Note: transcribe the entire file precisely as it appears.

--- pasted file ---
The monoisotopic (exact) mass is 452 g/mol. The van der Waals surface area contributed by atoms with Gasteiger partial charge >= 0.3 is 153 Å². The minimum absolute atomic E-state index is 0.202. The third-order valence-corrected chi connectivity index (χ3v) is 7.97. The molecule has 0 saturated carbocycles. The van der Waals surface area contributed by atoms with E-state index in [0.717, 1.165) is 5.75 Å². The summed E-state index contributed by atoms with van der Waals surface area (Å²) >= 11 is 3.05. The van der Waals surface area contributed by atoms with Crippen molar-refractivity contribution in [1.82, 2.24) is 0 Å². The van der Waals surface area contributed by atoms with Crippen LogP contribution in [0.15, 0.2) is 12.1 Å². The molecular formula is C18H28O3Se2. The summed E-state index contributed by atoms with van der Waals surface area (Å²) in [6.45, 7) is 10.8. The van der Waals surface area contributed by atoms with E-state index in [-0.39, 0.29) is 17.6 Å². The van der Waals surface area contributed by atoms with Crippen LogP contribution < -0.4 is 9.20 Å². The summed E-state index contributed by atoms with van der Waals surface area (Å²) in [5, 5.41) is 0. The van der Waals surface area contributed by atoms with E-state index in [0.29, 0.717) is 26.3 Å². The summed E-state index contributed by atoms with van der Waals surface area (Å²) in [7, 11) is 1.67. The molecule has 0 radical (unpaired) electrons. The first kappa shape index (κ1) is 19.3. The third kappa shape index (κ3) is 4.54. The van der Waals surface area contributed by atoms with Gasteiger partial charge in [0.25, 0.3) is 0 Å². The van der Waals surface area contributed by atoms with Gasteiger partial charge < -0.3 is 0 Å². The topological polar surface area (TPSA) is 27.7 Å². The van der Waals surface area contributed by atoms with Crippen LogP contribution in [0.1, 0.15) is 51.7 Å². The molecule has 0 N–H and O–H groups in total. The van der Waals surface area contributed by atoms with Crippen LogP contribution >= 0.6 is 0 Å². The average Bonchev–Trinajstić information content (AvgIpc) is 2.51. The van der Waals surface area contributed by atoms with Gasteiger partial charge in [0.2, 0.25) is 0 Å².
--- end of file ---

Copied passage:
The monoisotopic (exact) mass is 452 g/mol. The van der Waals surface area contributed by atoms with Gasteiger partial charge >= 0.3 is 153 Å². The minimum absolute atomic E-state index is 0.202. The third-order valence-corrected chi connectivity index (χ3v) is 7.97. The molecule has 0 saturated carbocycles. The van der Waals surface area contributed by atoms with E-state index in [0.717, 1.165) is 5.75 Å². The summed E-state index contributed by atoms with van der Waals surface area (Å²) >= 11 is 3.05. The van der Waals surface area contributed by atoms with Crippen molar-refractivity contribution in [1.82, 2.24) is 0 Å². The van der Waals surface area contributed by atoms with Crippen LogP contribution in [0.15, 0.2) is 12.1 Å². The molecular formula is C18H28O3Se2. The summed E-state index contributed by atoms with van der Waals surface area (Å²) in [6.45, 7) is 10.8. The van der Waals surface area contributed by atoms with E-state index in [-0.39, 0.29) is 17.6 Å². The van der Waals surface area contributed by atoms with Crippen LogP contribution < -0.4 is 9.20 Å². The summed E-state index contributed by atoms with van der Waals surface area (Å²) in [5, 5.41) is 0. The van der Waals surface area contributed by atoms with E-state index in [0.29, 0.717) is 26.3 Å². The summed E-state index contributed by atoms with van der Waals surface area (Å²) in [7, 11) is 1.67. The molecule has 0 radical (unpaired) electrons. The first kappa shape index (κ1) is 19.3. The third kappa shape index (κ3) is 4.54. The van der Waals surface area contributed by atoms with Gasteiger partial charge in [0.25, 0.3) is 0 Å². The van der Waals surface area contributed by atoms with Gasteiger partial charge < -0.3 is 0 Å². The topological polar surface area (TPSA) is 27.7 Å². The van der Waals surface area contributed by atoms with Crippen LogP contribution in [0.1, 0.15) is 51.7 Å². The molecule has 0 N–H and O–H groups in total. The van der Waals surface area contributed by atoms with Crippen LogP contribution >= 0.6 is 0 Å². The average Bonchev–Trinajstić information content (AvgIpc) is 2.51. The van der Waals surface area contributed by atoms with Gasteiger partial charge in [0.2, 0.25) is 0 Å².